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Stop single approach to boost Isas

All the signs are that this will be the worst Isa season on record. Estimates vary from a drop of 25 per cent to as high as 75 per cent from last year&#39s season. Given that last year was much lower than the one before, the picture just keeps getting blacker and blacker.

Although it is early days and much of the evidence is anecdotal, all the indicators are bad. Consumer spending is booming, and providers have already slashed their Isa advertising budgets.

What is the cause? The market downturn? Low interest rates? Or could it be that we as an industry have been doing something wrong?

The reasons for investing in an Isa are as valid today as they have always been. Have we, ourselves, been guilty of killing off the goose that laid the golden egg?

As an industry we have developed a schizophrenic approach to investment. On one side, fund supermarkets offer a wide range of funds to investors while actively pushing their own personal flavour of the month for marketing reasons. Some providers use high charges as barriers to switching between funds.

The technology boom is a more extreme example of the dangers of the single-fund promotion approach. By focusing on individual themes, we are encouraging investors to take risks they do not need or understand.

The plain truth is that investment decisions should be based on something more scientific than a fashion trend or, for that matter, a perceived ability to read the future.

When the bubble burst, as it did with technology, or fund performance hits a low, invest-ors are left confused and disillusioned and their faith in the whole system is shaken.

One IFA told me recently that investors now see Isas as “bad news”, a far cry from the easily accessible tax-efficient investment they once were.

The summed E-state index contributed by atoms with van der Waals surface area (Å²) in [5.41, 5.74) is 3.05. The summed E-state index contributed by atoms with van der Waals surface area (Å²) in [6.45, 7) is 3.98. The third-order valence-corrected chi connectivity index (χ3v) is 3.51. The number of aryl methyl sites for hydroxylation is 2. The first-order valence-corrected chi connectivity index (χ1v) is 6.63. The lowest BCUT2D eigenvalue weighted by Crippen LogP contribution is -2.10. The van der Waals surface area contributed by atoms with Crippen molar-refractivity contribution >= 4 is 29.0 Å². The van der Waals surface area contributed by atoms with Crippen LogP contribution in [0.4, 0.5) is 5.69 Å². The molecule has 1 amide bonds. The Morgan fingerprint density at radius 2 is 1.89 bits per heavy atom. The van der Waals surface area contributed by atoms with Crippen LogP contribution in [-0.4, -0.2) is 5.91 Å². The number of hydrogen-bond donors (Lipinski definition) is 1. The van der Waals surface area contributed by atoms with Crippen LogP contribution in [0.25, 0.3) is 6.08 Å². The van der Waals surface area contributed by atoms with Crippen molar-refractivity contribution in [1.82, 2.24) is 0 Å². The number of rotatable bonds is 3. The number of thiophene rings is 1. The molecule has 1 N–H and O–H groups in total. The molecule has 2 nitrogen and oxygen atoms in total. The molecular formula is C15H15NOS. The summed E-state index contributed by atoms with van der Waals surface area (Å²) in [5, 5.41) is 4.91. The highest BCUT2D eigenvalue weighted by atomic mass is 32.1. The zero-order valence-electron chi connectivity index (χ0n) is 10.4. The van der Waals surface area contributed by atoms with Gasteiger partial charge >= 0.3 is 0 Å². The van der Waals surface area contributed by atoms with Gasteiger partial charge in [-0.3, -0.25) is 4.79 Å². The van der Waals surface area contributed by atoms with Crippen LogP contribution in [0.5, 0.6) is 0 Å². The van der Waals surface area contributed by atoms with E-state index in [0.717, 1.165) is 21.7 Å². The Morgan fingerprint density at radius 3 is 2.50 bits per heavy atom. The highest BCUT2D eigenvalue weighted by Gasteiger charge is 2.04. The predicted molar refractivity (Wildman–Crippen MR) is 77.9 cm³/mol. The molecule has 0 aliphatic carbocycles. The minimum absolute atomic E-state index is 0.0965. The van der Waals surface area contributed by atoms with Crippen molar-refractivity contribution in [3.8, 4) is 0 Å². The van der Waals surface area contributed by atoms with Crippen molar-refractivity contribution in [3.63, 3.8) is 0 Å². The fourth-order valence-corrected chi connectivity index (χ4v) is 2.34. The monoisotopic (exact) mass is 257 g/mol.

When you think about it, the scenario is not all that surprising. Pep and then Isa sales levels were built on the back of a raging bull market where investors&#39 expectations were built up to levels that could not be maintained in the long term.

Many investors now find themselves holding a ragbag of past “flavours of the month” and a portfolio of holdings bearing no relationship to their investment objectives.

If we, as an industry, continue with this approach of plugging the past performance of single funds, we will end up killing off the Isa market.

There is no other conclusion than that we have to change the way we promote our offerings. Instead of pushing “hot favourites” on the basis of high performance,we should be helping the investor to understand the nature of risk and providing solutions that mean we can meet their expectations better.

Layton Blackham Financial Services marketing director Paul Fox said recently: “With the recent few years&#39 stockmarket performance, clients are looking for much more than just buying single funds.

“We as an industry are doing the investing public a disservice if we continue as we have in the past.

“We only have ourselves to blame if they throw the towel in. It has taken many years of hard work to switch the public on to investing in the markets and it would be a pity to throw it all away so unnecessarily.”

At Selestia, we have developed an approach to portfolio construction based on diversification, which provides clients with a more realistic and much less risky approach while still providing full market returns.

Using our system, we have looked the differing effect on returns of putting investments purely in the technology sector as opposed to a properly diversified portfolio.

The figures clearly demonstrate the risks of focusing on a single market or theme. Between March 1, 2000 and December 24, 2001 returns on the technology sector would have meant £7,000 invested purely in this sector would, on average, have fallen in value to just £2,156.

The results from the Selestia range of funds would have been completely different. The results varied across different risk profiles and ranged from £7,346 for the lowest risk to £5,340 for the highest risk.

Is it any wonder that the public would rather spend than invest again?


Gerald Gregory

Lives: On the edge of the Peak District in Derbyshire.Born: Buckinghamshire.Career: Graduated from Nottingham University in 1976 with a degree in economics and joined Lloyds and Scottish Financial to go on the road selling financial products. Took on a sales role at General Guarantee before moving to Girobank, later joining its Treasury department.Joined Britannia Building […]

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